Elena and I enjoyed our visit to the Sierra de Loja so much we decided to go back for another look. The landscape up here is rocky and some might say bleak but we like the wildness, the light and the birds. It is relatively untouched by humankind except for a few grazing sheep and the placement of a number of wind turbines on the highest reaches. The views can be spectacular and I particularly enjoy spending a day without seeing another soul, except for a solitary shepherd and a couple of extremely capable mountain bikers at the very top, I take my hat off to them.
One of the birds we enjoyed seeing so much is the "Common" Rock Thrush. Formerly known as Rufous-tailed it is now officially "Common". I guess it distinguishes it from others such as the Blue Rock Thrush, but it is by no means common. For a start it is only normally found at altitudes above 1500 m. and in warmer climates. So relatively few people ever get to see one.
Common or not Rock Thrushes are a delight to watch. On our previous trip we strangely only saw males, not that I am complaining because they are by far the most striking to look at, but where were the females? perhaps they are incubating eggs or tending chicks in the nest, who knows? but it was reassuring to finally see a female or two. It was fascinating to watch the couple's behaviour. The male would take up a watchfull higher vantage point as the female foraged on the ground nearby, mainly for nesting material that we observed. Occasionally the pair would be harassed by other males who would chase the female and squabble with the attendant male. This led me to believe there may be a shortage of female birds, sad for all those young and frisky males without partners. Here's a shot of a female gathering nest material.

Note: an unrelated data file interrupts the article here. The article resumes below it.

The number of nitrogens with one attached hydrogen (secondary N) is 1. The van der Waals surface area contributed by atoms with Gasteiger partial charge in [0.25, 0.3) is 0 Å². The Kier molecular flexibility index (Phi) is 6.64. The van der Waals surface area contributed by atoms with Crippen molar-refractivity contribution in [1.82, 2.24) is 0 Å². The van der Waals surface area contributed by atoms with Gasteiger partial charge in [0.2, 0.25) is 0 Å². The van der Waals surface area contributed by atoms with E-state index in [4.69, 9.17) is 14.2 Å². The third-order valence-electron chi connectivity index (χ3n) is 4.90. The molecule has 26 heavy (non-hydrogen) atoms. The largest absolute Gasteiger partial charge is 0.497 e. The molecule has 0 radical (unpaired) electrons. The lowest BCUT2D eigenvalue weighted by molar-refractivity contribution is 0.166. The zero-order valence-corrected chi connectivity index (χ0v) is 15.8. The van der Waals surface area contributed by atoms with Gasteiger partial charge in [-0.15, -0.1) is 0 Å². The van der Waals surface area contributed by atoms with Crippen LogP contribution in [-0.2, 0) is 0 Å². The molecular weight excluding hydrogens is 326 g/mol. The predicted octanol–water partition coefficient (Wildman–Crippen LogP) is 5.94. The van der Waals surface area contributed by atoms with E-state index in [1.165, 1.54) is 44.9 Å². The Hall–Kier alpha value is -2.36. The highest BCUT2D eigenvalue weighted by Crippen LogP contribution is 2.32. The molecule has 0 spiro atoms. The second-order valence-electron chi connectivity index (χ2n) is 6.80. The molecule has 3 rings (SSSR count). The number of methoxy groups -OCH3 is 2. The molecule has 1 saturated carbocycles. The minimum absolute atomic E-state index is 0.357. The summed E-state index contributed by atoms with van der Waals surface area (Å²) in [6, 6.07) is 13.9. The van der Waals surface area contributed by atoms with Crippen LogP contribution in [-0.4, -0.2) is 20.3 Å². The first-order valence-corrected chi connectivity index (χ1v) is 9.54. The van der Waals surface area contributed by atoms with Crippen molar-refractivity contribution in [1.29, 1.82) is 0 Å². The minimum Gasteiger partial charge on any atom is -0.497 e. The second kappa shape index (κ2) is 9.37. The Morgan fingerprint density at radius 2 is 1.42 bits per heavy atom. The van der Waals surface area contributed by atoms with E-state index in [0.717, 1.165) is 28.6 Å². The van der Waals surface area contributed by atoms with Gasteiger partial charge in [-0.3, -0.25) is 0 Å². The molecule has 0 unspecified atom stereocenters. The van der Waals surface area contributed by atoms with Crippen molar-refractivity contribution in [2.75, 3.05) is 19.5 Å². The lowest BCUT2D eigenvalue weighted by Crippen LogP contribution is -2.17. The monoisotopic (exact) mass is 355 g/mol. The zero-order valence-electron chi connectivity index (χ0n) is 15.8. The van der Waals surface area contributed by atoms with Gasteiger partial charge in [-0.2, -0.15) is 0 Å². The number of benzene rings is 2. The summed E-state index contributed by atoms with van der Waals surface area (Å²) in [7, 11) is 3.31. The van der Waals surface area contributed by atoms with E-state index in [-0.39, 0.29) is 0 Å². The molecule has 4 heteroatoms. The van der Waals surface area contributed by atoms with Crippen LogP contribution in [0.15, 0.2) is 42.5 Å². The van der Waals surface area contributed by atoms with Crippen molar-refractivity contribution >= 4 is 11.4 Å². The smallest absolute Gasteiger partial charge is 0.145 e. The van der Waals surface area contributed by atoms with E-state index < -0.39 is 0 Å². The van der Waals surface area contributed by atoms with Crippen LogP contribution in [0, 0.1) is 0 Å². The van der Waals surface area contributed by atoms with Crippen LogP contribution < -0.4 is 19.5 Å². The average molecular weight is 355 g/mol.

Rock Thrush males likes to make vertical flights. They shoot straight up in the air, usually singing loudly, then drop straight down again. It is amusing to watch them appear over a ridge in this manner as if shot up from a gun. I imagine it is some kind of display for the benefit of admiring females.
It was a very pleasant place to spend a few hours in the sun. Five Griffon Vultures were wheeling in a thermal over the ridge, Red-billed Choughs, Linnets, Black redstarts, Rock Buntings, Rock Sparrows, Black and Black-eared Wheatears were moving all around us. Red-legged partridges roamed the rocky terrain and liked to perch on conspicuously high rocks, Groups of Ibex roamed the slopes and I spotted a bright green Ocellated Lizard scurry across the track in front of the car.
We did see a few Blue Rock Thrushes up here too. I did not manage to get any decent shots unfortunately but here's a couple of archived shots for illustrative purposes.
On the way down from the Sierra I snapped a couple of quick photos of a Stonechat. Now I am not in the habit of photographing such a common bird but something about this one caught my eye. For a start it was perched quite high up in a tree in woodland, not on a low shrub or rock in open ground as usual. Second it did not look quite right, the orange on the breast was more of a central patch than an overall colour, and third the hint of pale feathers behind the eye. This bird did not have quite the same "Jizz" as a normal Stonechat. Looking in Collins Field Guide I see there is an Eastern species, saxicola torquatus maurus that fits this description, and it states that "Stragglers to W. Europe show hints of pale buff eyebrows". Could this be one of those "Eastern Stonechat Straggers"? I like to think so.